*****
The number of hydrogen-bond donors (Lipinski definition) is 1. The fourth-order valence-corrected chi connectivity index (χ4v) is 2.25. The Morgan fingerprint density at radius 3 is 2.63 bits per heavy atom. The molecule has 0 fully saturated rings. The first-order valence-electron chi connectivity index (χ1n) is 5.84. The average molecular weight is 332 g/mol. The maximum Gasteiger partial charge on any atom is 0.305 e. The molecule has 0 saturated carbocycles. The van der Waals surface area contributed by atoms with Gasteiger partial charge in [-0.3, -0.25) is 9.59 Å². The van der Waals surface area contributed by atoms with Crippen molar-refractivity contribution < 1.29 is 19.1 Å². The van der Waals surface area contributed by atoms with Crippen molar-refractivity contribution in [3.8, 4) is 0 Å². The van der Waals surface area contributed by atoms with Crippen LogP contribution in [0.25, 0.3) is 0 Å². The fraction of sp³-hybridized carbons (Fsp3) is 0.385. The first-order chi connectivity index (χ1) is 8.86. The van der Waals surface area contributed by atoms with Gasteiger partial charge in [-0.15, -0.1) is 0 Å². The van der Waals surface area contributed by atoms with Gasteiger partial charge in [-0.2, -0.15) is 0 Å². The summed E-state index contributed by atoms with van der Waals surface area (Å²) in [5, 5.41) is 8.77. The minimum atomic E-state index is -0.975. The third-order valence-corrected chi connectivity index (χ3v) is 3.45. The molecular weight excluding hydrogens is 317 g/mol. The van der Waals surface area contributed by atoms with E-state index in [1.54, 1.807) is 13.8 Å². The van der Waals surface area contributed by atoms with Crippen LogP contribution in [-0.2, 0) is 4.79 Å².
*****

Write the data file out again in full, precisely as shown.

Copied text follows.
The number of hydrogen-bond donors (Lipinski definition) is 1. The fourth-order valence-corrected chi connectivity index (χ4v) is 2.25. The Morgan fingerprint density at radius 3 is 2.63 bits per heavy atom. The molecule has 0 fully saturated rings. The first-order valence-electron chi connectivity index (χ1n) is 5.84. The average molecular weight is 332 g/mol. The maximum Gasteiger partial charge on any atom is 0.305 e. The molecule has 0 saturated carbocycles. The van der Waals surface area contributed by atoms with Gasteiger partial charge in [-0.3, -0.25) is 9.59 Å². The van der Waals surface area contributed by atoms with Crippen molar-refractivity contribution < 1.29 is 19.1 Å². The van der Waals surface area contributed by atoms with Crippen molar-refractivity contribution in [3.8, 4) is 0 Å². The van der Waals surface area contributed by atoms with Crippen LogP contribution in [0.25, 0.3) is 0 Å². The fraction of sp³-hybridized carbons (Fsp3) is 0.385. The first-order chi connectivity index (χ1) is 8.86. The van der Waals surface area contributed by atoms with Gasteiger partial charge in [-0.15, -0.1) is 0 Å². The van der Waals surface area contributed by atoms with Gasteiger partial charge in [-0.2, -0.15) is 0 Å². The summed E-state index contributed by atoms with van der Waals surface area (Å²) in [5, 5.41) is 8.77. The minimum atomic E-state index is -0.975. The third-order valence-corrected chi connectivity index (χ3v) is 3.45. The molecular weight excluding hydrogens is 317 g/mol. The van der Waals surface area contributed by atoms with E-state index in [1.54, 1.807) is 13.8 Å². The van der Waals surface area contributed by atoms with Crippen LogP contribution in [-0.2, 0) is 4.79 Å².